UNSCEAR / FUKUSHIMA NUCLEAR PLANT

Preview Language:   Original
11-Mar-2022 00:03:41
On the 11th anniversary of the Fukushima Daiichi nuclear power station accident in Japan, a newly translated report by the United Nations Scientific Committee on the Effects of Atomic Radiation (UNSCEAR) in Japanese is being released which details the levels and effects of radiation exposure ten years after in the aftermath of the disaster. UNSCEAR

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STORY: UNSCEAR / FUKUSHIMA NUCLEAR PLANT
TRT: 3:41
SOURCE: UNSCEAR / FILE
RESTRICTIONS: NONE
LANGUAGE: ENGLISH / NATS

DATELINE: 07 MARCH 2022, VIENNA, AUSTRIA / FILE

SHOTLIST:

FILE - FILM MAKER GEORG STEINBOECK

1. Aerial shots, headquarters of the United Nations Scientific Committee on the Effects of Atomic Radiation (UNSCEAR) at the Vienna International Centre

07 MARCH 2022, VIENNA, AUSTRIA

2. SOUNDBITE (English) Borislava Batandjieva-Metcalf, Secretary, United Nations Scientific Committee on the Effects of Atomic Radiation (UNSCEAR):
“UNSCEAR is a very unique scientific body established by the United Nations General Assembly 65 years ago with a very specific mandate to provide an independent, authoritative and high-quality evaluation of the levels, sources, effects, mechanisms and the risks from ionising radiation.”

FILE – CTBTO - FUKUSHIMA, JAPAN, SEPTEMBER 2011

3. Various shots, destruction caused by the March 11, 2011 tsunami in Japan

FILE – IAEA - FUKUSHIMA, JAPAN, 25 JULY 2011

4. Various shots, destruction of the Fukushima Daiichi nuclear power station

07 MARCH 2022, VIENNA, AUSTRIA

5. SOUNDBITE (English) Borislava Batandjieva-Metcalf, Secretary, United Nations Scientific Committee on the Effects of Atomic Radiation (UNSCEAR):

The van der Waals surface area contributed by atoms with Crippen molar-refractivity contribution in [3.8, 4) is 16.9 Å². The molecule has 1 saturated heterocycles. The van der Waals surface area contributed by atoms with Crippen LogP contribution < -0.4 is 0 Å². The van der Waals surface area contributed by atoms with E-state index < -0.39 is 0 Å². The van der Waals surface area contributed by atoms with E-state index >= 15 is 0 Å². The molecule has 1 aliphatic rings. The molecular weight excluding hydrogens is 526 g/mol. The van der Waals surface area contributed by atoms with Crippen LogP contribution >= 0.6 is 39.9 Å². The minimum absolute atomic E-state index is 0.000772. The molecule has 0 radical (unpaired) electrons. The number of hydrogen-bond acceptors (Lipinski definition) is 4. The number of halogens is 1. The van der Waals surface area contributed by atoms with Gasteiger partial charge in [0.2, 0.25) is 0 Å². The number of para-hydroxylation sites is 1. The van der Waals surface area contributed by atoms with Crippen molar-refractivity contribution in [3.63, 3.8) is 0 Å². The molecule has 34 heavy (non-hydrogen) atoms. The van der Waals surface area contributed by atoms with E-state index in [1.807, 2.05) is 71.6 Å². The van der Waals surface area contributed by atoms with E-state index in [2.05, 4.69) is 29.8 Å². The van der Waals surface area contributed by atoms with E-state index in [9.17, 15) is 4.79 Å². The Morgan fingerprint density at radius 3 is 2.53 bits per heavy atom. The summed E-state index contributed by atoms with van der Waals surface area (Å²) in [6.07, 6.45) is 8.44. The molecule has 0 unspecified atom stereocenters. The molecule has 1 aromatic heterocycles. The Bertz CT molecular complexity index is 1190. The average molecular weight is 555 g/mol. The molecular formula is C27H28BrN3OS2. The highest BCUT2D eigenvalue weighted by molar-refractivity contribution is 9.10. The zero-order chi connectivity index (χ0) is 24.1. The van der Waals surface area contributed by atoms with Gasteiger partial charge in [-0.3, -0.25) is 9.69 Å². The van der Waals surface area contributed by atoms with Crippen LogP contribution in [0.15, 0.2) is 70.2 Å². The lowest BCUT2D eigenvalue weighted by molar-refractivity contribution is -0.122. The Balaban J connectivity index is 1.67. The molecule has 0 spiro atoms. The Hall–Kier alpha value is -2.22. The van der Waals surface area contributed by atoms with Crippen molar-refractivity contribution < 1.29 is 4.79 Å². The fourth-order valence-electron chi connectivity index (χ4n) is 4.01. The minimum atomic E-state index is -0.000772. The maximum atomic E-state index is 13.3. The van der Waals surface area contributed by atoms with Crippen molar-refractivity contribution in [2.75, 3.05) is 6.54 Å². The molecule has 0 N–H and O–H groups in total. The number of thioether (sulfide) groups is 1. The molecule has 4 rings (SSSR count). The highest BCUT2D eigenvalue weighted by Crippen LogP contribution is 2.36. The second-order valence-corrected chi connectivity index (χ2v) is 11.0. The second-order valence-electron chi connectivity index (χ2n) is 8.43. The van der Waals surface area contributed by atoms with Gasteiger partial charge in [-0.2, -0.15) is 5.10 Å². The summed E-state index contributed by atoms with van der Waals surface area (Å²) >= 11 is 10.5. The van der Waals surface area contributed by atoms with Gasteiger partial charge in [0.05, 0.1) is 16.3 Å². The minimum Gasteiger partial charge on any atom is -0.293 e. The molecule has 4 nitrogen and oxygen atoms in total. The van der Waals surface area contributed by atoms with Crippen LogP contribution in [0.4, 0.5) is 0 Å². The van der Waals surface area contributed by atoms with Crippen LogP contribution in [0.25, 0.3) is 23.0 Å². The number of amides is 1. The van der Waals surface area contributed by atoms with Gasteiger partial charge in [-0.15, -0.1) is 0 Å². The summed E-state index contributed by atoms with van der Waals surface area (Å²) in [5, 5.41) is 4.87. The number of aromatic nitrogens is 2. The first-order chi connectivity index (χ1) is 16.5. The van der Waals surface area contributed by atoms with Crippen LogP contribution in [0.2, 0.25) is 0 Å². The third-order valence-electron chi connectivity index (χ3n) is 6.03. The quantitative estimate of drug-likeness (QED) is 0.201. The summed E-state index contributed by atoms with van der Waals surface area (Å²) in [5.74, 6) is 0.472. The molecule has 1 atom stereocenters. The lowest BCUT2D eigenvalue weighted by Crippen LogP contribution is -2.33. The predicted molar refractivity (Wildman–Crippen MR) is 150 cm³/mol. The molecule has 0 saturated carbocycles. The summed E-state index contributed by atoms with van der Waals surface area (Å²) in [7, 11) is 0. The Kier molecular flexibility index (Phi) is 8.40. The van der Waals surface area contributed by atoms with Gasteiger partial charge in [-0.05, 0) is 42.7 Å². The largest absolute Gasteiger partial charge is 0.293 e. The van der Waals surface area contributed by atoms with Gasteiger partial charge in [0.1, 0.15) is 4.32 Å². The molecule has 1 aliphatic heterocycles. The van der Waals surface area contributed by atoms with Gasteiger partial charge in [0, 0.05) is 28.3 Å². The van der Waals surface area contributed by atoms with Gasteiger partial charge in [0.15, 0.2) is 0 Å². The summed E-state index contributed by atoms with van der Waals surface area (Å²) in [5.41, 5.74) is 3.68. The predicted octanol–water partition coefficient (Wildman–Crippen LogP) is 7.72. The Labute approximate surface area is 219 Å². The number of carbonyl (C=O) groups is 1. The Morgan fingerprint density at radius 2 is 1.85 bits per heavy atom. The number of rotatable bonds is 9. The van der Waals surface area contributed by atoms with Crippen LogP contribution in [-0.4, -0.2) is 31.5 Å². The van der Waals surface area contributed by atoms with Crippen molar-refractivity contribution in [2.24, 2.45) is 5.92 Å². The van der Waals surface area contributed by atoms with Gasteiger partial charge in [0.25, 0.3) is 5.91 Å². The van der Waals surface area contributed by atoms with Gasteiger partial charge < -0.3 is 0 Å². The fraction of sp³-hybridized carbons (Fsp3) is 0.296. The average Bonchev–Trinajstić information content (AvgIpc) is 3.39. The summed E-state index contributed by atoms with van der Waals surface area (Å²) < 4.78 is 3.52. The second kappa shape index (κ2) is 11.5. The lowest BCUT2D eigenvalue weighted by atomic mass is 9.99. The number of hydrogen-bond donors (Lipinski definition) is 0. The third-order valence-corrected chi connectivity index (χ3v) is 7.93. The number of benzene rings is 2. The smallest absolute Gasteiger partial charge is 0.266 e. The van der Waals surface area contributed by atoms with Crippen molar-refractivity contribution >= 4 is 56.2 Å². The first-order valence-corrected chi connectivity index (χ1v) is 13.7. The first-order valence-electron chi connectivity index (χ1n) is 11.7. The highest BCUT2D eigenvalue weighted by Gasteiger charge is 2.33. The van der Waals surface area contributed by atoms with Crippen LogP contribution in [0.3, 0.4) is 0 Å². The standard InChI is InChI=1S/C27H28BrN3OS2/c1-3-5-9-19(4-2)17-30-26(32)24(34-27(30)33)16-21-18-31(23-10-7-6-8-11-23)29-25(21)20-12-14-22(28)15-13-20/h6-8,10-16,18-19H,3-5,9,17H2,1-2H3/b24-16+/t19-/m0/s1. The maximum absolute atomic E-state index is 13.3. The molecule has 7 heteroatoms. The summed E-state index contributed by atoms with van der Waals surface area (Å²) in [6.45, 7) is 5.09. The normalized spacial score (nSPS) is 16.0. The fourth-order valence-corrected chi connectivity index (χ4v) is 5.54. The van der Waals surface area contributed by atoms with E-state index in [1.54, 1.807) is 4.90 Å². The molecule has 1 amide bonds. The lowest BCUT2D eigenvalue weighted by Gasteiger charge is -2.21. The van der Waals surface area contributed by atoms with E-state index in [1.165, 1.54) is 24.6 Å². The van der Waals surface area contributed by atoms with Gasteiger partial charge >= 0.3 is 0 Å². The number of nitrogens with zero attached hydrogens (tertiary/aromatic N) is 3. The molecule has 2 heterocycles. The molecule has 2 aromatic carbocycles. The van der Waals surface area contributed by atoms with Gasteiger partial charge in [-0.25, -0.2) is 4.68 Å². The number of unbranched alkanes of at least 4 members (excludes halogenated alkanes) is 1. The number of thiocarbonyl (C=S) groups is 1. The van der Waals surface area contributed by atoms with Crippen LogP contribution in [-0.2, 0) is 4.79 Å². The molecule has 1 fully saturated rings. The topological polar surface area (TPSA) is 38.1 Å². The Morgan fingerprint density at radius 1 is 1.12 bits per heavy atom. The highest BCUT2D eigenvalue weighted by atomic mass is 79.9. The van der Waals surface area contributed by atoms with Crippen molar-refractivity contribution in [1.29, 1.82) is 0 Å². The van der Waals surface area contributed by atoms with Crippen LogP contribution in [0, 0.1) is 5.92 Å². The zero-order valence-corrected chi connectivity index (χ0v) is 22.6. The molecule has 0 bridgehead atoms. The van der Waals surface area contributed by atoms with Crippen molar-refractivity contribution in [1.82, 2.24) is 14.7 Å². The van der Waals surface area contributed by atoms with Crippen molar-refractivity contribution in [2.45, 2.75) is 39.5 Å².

“Now, having ten years after the accident, there is much more available monitoring data and published peer-reviewed literature which was taken into consideration by the Committee.”
6. Various shots, Secretary Batandjieva-Metcalf at the computer
7. SOUNDBITE (English) Borislava Batandjieva-Metcalf, Secretary, United Nations Scientific Committee on the Effects of Atomic Radiation (UNSCEAR):
“Of course, it provided more realistic estimates of the exposure to the workers, to the public and also to the potential health implications from this accident ten years after.”
8. Various shots, Secretary Batandjieva-Metcalf scanning the UNSCEAR report
9. SOUNDBITE (English) Borislava Batandjieva-Metcalf, Secretary, United Nations Scientific Committee on the Effects of Atomic Radiation (UNSCEAR):
“The radioactivity that was released from the Fukushima Daiichi power station was about 10 percent of the radioactivity that was released from the Chernobyl accident. Also from that radioactivity released in the atmosphere, about only 20 percent was deposited on land as 80 percent of the radioactivity was removed to the Pacific Ocean.”
10. Wide shot, UNSCEAR team on a teleconference in the UNSCEAR headquarters in Vienna, Austria
11. SOUNDBITE (English) Borislava Batandjieva-Metcalf, Secretary, United Nations Scientific Committee on the Effects of Atomic Radiation (UNSCEAR):
“Because the estimated exposures are very low, which means that this implies that the risk for any health effects is very low.”
12. Wide shot, UNSCEAR team on a teleconference
13. Close up, monitor with participants in teleconference
14. SOUNDBITE (English) Borislava Batandjieva-Metcalf, Secretary, United Nations Scientific Committee on the Effects of Atomic Radiation (UNSCEAR):
“Looking at the new data that is available up to date, the Committee concluded that it is very unlikely and there's no direct correlation between the increase and reported thyroid cancer risks in children.”
15. Wide shot, Batandjieva-Metcalf during interview
16. SOUNDBITE (English) Borislava Batandjieva-Metcalf, Secretary, United Nations Scientific Committee on the Effects of Atomic Radiation (UNSCEAR):
“The Committee has concluded that there's no evidence to show that there's going to be a direct impact or effect from the radiation, from the accident to the hereditary functions or any hereditary effect on pregnant women.”
17. Wide shot, Batandjieva-Metcalf during interview